1. Nopers–not just the Orthodox. Eastern Catholics do too. Not sure about Armenians, Copts, Syriacs, or Maronites. And for those using the Byzantine rite, the leaving taking of Pascha is the day before Ascension (Thursday). The tropar “Christ is risen from the dead…” is no longer sung after that day and the Shroud is removed from it’s place on the altar where it has sat since the beginning of Paschal Matins. The hymns shift to the Ascension.

      1. I think what the Roman Rite needs are hymns that unite the Death, Resurrection, Ascension, and Pentecost (as well as Second Coming?) all in the same hymn’s lyrics. There is no hymn that I am aware of that connects Easter and Pentecost as the beginning and end of the 50 days.

  5. The Latin passage is

    Quapropter, profusis paschalibus gaudiis,
    totus in orbe terrarum mundus exsultat.
    Sed et supernae virtutes atque angelicae
    potestates
    hymnum gloriae tuae concinunt, sine fine
    dicentes…

    The translators apparently tried to read profusis gaudiis as an ablative absolute. But then, writhing in the death grip of Lit Auth, they ran into several problems: the participle is antecedent (past), and it is passive; what is more, it’s hard to see how gaudiis could function as a participial subject, like gladiis strictis, “the swords having been drawn”. And profundo doesn’t mean “overcome”, but “pour out”. It can mean “to cause to flow” – Plautus uses it for pulling the drain plug at the end of a bath and for splashing out wine. So the “literal” Lit Auth translation is far from literal, which might be something like “paschal joys having been poured out”.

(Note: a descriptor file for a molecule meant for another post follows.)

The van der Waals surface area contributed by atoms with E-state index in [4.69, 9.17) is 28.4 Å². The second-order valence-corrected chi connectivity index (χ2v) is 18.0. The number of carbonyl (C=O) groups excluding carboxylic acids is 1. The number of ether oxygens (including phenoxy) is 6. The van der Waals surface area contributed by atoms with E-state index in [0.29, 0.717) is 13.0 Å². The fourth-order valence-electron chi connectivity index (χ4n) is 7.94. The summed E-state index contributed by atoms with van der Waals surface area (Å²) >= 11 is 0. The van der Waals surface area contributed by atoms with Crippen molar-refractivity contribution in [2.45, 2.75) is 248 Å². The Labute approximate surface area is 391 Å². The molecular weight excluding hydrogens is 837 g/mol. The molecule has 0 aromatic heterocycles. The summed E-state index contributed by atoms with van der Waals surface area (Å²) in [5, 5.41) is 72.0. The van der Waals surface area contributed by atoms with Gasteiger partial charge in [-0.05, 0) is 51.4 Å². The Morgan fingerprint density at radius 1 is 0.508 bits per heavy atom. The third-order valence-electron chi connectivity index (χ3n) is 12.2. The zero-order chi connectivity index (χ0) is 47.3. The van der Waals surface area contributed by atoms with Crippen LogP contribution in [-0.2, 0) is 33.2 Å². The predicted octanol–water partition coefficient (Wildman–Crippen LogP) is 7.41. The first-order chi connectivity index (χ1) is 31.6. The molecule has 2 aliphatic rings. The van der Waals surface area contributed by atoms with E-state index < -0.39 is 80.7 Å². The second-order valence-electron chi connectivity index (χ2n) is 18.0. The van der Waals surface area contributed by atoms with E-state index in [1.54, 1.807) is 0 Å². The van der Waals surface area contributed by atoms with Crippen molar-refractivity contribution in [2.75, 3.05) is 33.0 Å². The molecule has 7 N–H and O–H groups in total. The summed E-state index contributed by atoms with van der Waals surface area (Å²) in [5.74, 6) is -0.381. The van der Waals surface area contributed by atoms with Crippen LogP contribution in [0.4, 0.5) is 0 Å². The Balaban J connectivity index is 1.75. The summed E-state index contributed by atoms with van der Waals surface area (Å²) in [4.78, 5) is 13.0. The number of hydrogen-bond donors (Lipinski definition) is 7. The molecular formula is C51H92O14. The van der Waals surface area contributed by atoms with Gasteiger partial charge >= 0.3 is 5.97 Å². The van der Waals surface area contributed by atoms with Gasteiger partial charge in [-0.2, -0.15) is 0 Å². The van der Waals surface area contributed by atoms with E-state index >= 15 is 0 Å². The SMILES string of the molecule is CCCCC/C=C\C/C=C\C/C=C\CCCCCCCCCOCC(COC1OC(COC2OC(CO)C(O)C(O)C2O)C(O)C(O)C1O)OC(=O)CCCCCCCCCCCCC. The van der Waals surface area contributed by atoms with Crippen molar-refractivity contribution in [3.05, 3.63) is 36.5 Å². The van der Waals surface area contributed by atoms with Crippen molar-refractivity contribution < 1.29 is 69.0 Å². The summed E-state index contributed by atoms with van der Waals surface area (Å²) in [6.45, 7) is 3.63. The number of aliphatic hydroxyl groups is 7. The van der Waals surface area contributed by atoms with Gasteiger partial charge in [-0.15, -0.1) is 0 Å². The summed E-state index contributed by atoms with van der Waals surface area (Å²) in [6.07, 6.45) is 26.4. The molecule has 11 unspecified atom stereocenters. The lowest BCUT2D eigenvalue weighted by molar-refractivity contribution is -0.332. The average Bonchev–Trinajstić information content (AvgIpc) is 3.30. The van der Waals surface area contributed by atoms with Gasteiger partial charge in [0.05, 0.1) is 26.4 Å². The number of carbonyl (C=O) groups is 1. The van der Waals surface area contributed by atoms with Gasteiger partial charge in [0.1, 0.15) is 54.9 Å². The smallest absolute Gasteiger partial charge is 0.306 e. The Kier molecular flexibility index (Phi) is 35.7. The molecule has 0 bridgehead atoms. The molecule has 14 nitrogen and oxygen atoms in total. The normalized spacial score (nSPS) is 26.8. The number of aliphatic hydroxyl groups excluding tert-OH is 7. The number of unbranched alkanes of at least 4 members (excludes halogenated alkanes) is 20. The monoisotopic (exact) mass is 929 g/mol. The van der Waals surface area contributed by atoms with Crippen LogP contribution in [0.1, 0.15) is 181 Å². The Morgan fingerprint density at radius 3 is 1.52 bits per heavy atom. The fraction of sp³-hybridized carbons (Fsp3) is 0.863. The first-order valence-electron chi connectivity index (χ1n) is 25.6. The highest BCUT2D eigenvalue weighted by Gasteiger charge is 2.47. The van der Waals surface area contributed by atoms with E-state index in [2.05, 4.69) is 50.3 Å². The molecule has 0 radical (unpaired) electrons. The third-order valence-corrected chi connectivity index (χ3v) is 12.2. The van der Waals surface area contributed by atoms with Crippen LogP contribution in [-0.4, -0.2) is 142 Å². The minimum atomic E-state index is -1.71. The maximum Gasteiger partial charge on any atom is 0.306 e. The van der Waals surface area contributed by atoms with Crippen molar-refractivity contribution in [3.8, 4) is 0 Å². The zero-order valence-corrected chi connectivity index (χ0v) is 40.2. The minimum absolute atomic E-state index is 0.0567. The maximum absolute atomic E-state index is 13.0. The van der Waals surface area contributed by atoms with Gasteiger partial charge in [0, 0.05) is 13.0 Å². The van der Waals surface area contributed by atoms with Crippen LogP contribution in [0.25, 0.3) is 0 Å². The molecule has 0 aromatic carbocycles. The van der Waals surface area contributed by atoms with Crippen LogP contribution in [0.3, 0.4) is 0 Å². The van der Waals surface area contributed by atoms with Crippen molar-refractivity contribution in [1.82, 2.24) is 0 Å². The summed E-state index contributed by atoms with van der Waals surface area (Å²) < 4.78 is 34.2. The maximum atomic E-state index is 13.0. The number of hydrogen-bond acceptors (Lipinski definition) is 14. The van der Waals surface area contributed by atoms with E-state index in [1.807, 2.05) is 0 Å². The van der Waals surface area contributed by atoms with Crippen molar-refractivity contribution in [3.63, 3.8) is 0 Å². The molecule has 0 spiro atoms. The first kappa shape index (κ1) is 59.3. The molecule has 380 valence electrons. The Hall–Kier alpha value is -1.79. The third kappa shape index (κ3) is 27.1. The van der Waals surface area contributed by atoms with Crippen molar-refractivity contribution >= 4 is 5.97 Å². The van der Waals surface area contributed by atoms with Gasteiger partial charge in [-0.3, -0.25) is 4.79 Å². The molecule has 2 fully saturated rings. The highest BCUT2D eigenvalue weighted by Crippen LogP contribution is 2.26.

Much easier, I think, to take profusis gaudiis as a simple ablative of manner, from the adjectival profusus, “extravagant, lavish, profuse” – “with profuse paschal joy” – there’s an echo of the Latin word, winning us a Lit Auth point. And Lee Bacchi’s suggestion “overflowing with paschal joy” certainly captures the sense of the phrase, if not the literal syntax.

    And let’s not even get started on the idiocy of rendering sed et supernae virtutes as “even the heavenly powers”, as though the angels had to be coerced or persuaded to rejoice.

      1. Karl, “immersed” is also a great metaphor. Thanks for the suggestion.

    1. And let’s not even get started on the idiocy of rendering sed et supernae virtutes as “even the heavenly powers”, as though the angels had to be coerced or persuaded to rejoice.

      Absolutely! One of my bugbears….

      The sheer incompetence of those who produced the current Missal translation beggars belief.

      And to think that this year we “celebrate” ten years of this nonsense. Not withdrawing this translation is nothing less than irresponsible — some would say criminally so, in the light of the immense damage that has been caused.